Morris described triangulation in an interview on Frontline in 2000: “Take the best from each party’s agenda, and come to a solution somewhere above the positions of each party. So from the left, take the idea that we need day care and food supplements for people on welfare. From the right, take the idea that they have to work for a living, and that there are time limits. But discard the nonsense of the left, which is that there shouldn’t be work requirements; and the nonsense of the right, which is you should punish single mothers. Get rid of the garbage of each position, that the people didn’t believe in; take the best from each position; and move up to a third way. And that became a triangle, which was triangulation.”

Morris also offered a definition in his book Power Plays: “The idea behind triangulation is to work hard to solve the problems that motivate the other party’s voters, so as to defang them politically… The essence of triangulation is to use your party’s solutions to solve the other side’s problems. Use your tools to fix their car.”

Farley file

A Farley file is a log kept by politicians on people they have met previously.

It’s named for James Aloysius Farley, who was Franklin Roosevelt’s campaign manager and later became chairman of the Democratic National Committee. Farley kept a file on anyone Roosevelt met allowing him to “remember” key personal details such as the name of their spouse and children or anything useful which might have come out of earlier meetings.

Farley files are now commonly kept by politicians.

whisper campaign

A whisper campaign is a method of persuasion using rumors, innuendos or other sneaky tactics to create false impressions about a political candidate while not being detected spreading them. For example, a campaign might create use automated phone calls or anonymous flyers attacking the other candidate.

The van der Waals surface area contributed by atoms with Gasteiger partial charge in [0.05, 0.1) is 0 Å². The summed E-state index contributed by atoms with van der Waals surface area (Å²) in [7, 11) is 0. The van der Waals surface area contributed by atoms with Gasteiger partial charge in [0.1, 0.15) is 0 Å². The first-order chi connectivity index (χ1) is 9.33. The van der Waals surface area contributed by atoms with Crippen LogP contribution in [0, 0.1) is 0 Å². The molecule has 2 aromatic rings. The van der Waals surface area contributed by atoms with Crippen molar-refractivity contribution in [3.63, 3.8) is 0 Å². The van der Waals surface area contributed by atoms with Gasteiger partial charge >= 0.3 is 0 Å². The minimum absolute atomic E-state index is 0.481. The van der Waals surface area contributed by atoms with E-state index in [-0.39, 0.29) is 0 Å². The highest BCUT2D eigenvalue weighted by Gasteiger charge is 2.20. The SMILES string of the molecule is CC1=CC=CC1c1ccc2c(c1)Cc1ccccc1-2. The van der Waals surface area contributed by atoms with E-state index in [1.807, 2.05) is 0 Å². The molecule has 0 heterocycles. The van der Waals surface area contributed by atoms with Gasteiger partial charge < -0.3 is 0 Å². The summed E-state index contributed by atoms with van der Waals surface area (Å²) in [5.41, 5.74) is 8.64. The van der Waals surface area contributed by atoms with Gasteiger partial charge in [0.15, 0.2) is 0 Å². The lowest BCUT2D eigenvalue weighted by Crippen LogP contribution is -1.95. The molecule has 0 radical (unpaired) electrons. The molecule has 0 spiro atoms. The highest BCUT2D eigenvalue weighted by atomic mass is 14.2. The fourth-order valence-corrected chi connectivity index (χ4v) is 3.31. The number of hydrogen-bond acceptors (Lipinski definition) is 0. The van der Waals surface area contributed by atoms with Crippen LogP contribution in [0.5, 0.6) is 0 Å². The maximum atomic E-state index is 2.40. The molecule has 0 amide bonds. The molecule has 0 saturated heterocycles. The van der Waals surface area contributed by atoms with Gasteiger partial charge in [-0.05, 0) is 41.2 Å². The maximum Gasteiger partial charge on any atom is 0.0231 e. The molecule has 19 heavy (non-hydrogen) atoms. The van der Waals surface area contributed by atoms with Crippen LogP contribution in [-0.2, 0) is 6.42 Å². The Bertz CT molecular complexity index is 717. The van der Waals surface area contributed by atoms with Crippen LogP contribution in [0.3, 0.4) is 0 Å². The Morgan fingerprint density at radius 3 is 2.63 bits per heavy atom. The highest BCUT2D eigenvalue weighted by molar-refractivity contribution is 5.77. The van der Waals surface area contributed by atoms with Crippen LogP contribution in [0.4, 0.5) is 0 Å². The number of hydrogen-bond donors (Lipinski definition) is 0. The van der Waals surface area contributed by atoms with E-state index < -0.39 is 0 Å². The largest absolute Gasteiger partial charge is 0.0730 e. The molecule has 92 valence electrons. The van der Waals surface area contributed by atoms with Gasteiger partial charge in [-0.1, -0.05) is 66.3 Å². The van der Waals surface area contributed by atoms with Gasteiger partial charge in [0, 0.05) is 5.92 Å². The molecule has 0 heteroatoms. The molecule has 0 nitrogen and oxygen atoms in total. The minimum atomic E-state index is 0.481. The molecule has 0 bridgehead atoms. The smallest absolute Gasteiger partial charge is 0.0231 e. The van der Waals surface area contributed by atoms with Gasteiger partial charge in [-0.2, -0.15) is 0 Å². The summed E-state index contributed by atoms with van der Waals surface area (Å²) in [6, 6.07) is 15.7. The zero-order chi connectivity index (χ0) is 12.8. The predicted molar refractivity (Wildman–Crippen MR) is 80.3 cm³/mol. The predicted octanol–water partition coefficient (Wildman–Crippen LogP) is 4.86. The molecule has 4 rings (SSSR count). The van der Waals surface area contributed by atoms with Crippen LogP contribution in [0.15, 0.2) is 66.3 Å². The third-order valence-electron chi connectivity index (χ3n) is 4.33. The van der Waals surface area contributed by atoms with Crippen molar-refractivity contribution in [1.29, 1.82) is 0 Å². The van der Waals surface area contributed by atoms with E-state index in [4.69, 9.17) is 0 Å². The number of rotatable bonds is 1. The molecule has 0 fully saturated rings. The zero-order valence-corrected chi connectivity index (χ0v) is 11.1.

The speed and anonymity of communication made possible by modern technologies like the Internet has increased their ability to succeed.

While the manner in which you conduct a whisper campaign will depend on your ultimate goal, eHow lists a few general tips about how to get a whisper campaign underway.

killer amendment

The legislative strategy of using an amendment to severely change a bill’s intent for the purpose of killing a bill that would otherwise pass. The member proposing the amendment would not vote in favor of the legislation when it came to the final vote, even if the amendment were accepted.


Recruiting candidates for public office with the main objective of having their names begin with the letter A.

GOP consultant Roger Stone: “In the late 1970’s a Republican consultant and I examined a series of races on Long Island when two candidates who were complete unknowns and who had no campaign resources to raise their profile. In 90% of the races the candidate who’s name began with A won. We called this phenomena ‘Aardvarking’ and urged GOP leaders to recruit candidates for lower office who’s names started with the first letter of the alphabet. Why does Adam Alberts beat Ricky Jones 90% of the time? Who knows.”


Informal agreement between legislators to vote for each others’ priorities. Logrolling occurs frequently when lawmakers, unencumbered by pressure from party leaders, push through a bill that benefits their constituencies, but is financed by all taxpayers. Popular logrolling projects include, dams, bridges, highways, housing projects and hospitals.